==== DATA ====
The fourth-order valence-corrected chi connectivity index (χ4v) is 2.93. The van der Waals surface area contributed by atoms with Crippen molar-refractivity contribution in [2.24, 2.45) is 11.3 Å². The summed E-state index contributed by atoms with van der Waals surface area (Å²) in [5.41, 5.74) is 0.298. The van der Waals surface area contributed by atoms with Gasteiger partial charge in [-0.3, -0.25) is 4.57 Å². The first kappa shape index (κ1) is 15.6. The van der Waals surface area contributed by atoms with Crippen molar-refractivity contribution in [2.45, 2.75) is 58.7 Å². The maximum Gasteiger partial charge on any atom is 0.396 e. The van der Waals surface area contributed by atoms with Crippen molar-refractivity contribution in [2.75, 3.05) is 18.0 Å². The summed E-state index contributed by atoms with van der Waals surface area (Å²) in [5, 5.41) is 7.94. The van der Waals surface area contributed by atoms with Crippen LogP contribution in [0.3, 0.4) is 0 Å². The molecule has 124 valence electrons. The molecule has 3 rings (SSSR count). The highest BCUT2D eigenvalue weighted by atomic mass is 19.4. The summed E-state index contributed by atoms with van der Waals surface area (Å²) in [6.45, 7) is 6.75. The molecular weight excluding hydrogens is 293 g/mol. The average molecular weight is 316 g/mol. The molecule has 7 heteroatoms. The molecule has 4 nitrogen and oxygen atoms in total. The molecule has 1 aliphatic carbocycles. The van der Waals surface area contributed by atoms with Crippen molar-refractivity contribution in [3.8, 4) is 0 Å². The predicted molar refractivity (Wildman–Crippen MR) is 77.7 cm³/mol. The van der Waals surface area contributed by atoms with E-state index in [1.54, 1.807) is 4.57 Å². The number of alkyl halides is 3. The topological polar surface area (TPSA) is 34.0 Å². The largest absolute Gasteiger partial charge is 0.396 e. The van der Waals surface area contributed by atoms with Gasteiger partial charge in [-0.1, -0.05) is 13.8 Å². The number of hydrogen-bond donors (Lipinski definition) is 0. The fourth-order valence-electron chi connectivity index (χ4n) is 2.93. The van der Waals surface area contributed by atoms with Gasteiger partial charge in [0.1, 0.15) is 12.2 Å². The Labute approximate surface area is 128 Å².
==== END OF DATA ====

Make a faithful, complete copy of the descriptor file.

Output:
The fourth-order valence-corrected chi connectivity index (χ4v) is 2.93. The van der Waals surface area contributed by atoms with Crippen molar-refractivity contribution in [2.24, 2.45) is 11.3 Å². The summed E-state index contributed by atoms with van der Waals surface area (Å²) in [5.41, 5.74) is 0.298. The van der Waals surface area contributed by atoms with Gasteiger partial charge in [-0.3, -0.25) is 4.57 Å². The first kappa shape index (κ1) is 15.6. The van der Waals surface area contributed by atoms with Crippen molar-refractivity contribution in [2.45, 2.75) is 58.7 Å². The maximum Gasteiger partial charge on any atom is 0.396 e. The van der Waals surface area contributed by atoms with Crippen molar-refractivity contribution in [2.75, 3.05) is 18.0 Å². The summed E-state index contributed by atoms with van der Waals surface area (Å²) in [5, 5.41) is 7.94. The van der Waals surface area contributed by atoms with Crippen LogP contribution in [0.3, 0.4) is 0 Å². The molecule has 124 valence electrons. The molecule has 3 rings (SSSR count). The highest BCUT2D eigenvalue weighted by atomic mass is 19.4. The summed E-state index contributed by atoms with van der Waals surface area (Å²) in [6.45, 7) is 6.75. The molecular weight excluding hydrogens is 293 g/mol. The average molecular weight is 316 g/mol. The molecule has 7 heteroatoms. The molecule has 4 nitrogen and oxygen atoms in total. The molecule has 1 aliphatic carbocycles. The van der Waals surface area contributed by atoms with Crippen molar-refractivity contribution in [3.8, 4) is 0 Å². The predicted molar refractivity (Wildman–Crippen MR) is 77.7 cm³/mol. The van der Waals surface area contributed by atoms with E-state index in [1.54, 1.807) is 4.57 Å². The number of alkyl halides is 3. The topological polar surface area (TPSA) is 34.0 Å². The largest absolute Gasteiger partial charge is 0.396 e. The van der Waals surface area contributed by atoms with Gasteiger partial charge in [-0.1, -0.05) is 13.8 Å². The number of hydrogen-bond donors (Lipinski definition) is 0. The fourth-order valence-electron chi connectivity index (χ4n) is 2.93. The van der Waals surface area contributed by atoms with Gasteiger partial charge in [0.1, 0.15) is 12.2 Å². The Labute approximate surface area is 128 Å².